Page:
MOLECULAR PROPAGATION THROUGH LEVEL CROSSINGS

23

If 77(0) is a generic nuclear momentum vector, then we can rotate the first three coor-

dinate axes so that the projection of 7/(0) into the three dimensional subspace spanned by 6,

c, and d lies along the positive X\ axis.

At this point, the Xj coordinates for j 3 no longer play a role in the structure of

N\(X). Furthermore, without altering the basic structure obtained so far, we still have the

freedom to rotate the X2 and X3 coordinate directions, and we can perform X-independent

unitary transformations of the two dimensional space spanned by the basic electronic wave

functions ip\(X) and ip2(X). If we do such unitary transformations, we also redefine ips(X)

and ^ ( X ) to preserve the relations ips(X) = )Cipi(X) and ^ ( X ) = JCfoiX). We do

these operations, mimicking the procedure used in our discussion of Type B crossings, to see

that the following three conditions can be satisfied:

1. The first component of b is non-zero.

2. The first and third components of c are zero, but its second component is positive.

3. The first and second components of d are zero, but its third component is positive.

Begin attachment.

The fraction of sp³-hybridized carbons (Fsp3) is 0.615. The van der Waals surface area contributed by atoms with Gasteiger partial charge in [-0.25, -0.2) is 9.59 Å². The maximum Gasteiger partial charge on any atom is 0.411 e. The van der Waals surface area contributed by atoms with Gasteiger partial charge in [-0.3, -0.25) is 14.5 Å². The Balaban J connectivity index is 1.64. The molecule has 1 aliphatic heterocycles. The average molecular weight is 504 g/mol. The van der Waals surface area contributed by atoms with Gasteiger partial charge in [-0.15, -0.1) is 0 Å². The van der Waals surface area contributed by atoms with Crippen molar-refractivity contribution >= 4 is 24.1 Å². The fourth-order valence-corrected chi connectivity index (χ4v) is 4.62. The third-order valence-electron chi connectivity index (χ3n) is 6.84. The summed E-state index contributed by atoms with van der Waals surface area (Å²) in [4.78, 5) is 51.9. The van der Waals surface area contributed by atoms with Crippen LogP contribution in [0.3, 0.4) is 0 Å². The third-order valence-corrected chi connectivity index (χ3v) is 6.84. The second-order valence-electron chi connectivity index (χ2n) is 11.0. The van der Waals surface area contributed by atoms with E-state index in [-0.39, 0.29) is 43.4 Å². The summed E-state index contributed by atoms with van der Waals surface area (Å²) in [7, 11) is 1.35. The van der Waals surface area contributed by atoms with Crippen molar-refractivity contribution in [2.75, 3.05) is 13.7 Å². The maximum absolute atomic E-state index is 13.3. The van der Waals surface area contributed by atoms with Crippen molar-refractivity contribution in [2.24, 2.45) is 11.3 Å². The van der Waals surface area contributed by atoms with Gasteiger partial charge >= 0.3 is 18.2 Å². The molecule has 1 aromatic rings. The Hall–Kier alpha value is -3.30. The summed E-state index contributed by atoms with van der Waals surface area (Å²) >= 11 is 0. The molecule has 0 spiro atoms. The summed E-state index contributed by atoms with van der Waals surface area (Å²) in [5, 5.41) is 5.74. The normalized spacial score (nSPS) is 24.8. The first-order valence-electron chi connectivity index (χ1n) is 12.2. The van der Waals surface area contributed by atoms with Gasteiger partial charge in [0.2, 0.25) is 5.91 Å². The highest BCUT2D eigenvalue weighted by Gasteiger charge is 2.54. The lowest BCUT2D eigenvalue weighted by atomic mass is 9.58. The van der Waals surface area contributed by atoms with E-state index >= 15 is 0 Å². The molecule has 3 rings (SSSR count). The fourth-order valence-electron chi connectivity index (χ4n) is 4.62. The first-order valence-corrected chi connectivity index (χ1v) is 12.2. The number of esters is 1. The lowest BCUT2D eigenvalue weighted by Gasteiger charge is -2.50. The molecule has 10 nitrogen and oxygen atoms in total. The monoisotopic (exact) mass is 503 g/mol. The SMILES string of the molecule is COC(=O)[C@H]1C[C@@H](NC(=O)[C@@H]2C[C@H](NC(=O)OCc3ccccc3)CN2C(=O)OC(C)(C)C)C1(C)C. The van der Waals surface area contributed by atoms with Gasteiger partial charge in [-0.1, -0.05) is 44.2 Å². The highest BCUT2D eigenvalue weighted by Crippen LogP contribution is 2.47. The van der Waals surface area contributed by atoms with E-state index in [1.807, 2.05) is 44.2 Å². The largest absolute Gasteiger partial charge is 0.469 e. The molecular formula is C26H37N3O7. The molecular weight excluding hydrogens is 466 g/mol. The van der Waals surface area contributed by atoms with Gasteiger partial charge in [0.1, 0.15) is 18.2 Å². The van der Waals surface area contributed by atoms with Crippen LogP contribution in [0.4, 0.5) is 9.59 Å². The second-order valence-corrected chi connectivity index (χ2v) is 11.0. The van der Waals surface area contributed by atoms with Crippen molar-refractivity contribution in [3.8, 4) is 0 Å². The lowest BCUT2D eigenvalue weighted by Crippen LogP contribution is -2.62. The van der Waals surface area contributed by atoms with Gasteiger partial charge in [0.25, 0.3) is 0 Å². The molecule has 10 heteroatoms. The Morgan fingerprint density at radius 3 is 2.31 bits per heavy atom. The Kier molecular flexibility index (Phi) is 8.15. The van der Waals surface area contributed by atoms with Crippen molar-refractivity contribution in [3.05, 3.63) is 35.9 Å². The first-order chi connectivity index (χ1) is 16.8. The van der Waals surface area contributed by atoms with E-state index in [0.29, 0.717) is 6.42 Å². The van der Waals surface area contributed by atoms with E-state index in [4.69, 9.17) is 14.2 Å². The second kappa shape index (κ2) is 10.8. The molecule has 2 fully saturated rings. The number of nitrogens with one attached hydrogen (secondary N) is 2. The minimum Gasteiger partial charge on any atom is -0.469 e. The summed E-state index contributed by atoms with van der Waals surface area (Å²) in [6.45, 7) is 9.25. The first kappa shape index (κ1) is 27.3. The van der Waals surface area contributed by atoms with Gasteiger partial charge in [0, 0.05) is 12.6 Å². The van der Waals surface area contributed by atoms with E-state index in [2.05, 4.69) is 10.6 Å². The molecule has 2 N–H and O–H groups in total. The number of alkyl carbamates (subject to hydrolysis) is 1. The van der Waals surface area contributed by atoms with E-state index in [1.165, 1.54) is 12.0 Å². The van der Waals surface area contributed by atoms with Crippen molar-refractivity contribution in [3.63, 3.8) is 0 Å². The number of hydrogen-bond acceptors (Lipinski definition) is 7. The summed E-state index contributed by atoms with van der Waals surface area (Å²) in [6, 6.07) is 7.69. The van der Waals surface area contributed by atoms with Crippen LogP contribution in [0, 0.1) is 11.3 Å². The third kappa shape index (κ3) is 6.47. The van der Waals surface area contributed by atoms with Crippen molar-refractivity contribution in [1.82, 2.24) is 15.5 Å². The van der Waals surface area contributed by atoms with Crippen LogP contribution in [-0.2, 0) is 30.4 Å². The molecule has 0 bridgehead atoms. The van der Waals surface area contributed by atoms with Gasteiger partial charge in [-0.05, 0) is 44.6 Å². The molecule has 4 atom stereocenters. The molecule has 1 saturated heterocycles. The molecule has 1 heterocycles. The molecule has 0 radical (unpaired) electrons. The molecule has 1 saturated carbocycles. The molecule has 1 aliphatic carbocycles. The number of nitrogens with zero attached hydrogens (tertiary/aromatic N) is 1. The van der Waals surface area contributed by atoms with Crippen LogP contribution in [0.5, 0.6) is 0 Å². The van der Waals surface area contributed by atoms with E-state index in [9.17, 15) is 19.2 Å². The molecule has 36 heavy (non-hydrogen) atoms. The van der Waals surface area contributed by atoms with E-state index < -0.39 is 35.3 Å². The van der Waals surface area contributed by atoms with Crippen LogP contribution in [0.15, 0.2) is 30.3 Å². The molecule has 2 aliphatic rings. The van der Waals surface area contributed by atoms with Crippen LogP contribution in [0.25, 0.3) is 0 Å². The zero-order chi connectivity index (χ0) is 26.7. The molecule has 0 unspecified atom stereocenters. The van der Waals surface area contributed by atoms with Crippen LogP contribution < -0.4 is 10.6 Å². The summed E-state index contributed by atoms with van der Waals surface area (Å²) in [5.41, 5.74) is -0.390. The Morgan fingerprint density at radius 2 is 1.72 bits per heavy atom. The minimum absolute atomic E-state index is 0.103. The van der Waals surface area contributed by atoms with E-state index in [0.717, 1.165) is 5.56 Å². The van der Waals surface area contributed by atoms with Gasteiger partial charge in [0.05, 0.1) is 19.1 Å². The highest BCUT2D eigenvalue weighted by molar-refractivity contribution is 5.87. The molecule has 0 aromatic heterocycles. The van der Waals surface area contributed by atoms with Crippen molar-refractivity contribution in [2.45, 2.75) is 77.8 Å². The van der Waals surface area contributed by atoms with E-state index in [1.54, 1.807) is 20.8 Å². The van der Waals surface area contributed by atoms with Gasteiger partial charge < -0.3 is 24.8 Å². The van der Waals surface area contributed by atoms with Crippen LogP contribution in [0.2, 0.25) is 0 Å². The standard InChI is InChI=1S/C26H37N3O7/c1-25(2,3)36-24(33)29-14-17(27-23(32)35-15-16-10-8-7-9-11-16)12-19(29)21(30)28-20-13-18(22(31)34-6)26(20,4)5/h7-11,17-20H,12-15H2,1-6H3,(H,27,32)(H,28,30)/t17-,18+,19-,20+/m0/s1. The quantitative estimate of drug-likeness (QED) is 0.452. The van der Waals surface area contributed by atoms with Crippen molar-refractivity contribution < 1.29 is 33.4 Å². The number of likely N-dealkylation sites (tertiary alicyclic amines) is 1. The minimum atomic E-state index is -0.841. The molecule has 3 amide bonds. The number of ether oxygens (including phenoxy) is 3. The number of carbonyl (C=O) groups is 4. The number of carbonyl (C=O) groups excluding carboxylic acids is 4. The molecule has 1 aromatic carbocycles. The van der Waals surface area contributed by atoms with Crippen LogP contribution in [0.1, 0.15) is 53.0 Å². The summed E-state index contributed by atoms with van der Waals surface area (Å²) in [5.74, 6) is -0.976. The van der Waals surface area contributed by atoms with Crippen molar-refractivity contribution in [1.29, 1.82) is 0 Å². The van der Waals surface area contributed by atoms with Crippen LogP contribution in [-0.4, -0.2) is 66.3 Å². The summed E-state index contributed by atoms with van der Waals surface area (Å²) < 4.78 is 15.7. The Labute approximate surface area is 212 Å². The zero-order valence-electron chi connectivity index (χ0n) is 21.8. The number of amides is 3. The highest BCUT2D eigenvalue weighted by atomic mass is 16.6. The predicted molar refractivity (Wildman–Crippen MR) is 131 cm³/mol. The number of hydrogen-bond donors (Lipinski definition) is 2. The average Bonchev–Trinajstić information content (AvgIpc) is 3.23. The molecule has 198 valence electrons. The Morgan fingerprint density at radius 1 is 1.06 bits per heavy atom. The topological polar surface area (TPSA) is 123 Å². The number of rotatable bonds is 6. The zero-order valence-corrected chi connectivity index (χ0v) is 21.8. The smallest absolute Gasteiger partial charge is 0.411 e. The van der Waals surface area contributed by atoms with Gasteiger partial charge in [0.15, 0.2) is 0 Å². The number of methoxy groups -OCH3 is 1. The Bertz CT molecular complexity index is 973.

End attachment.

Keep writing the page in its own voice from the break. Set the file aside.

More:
Thus, we may assume that Ni(X) has the form

Ni(X)

=

I 3

;

J

bjXj C2X2 + 2^3X3

i = i

3

c2X2 - ^ 3 X 3 - ^

bjXj

3=1

\

0 0

V

y ^ ^Xj C2X2 - ^3X 3

3

c

2

X

2

+ id3X3 - ^2 bjXj

3=1 )

(2.6)

STRUCTURE O F T Y P E J CROSSINGS Suppose a Ck electron Hamiltonian function

h(X) has a Type J crossing of two multiplicity 2 eigenvalues Ej^{X) and Eg(X) at X = 0.

As in the earlier constructions, we let P{X) be the rank 4 spectral projection for h(X)

corresponding to both the eigenvalues Ej[(X) and Eg(X). We arbitrarily pick a unit vector

^l(O) that lies in the range of P(0), and we define ^2(0) = ^ ^ i ( 0 ) - We then choose

another unit vector ^3(0) that is in the range of P(0), but is orthogonal to both ^1(0) and

^2(0). We then let ^4(0) = K ^3(0). For Type II corepresentations of minimal multiplicity,

D(K?) = — 1, and it follows that the four vectors form an orthonormal basis for the range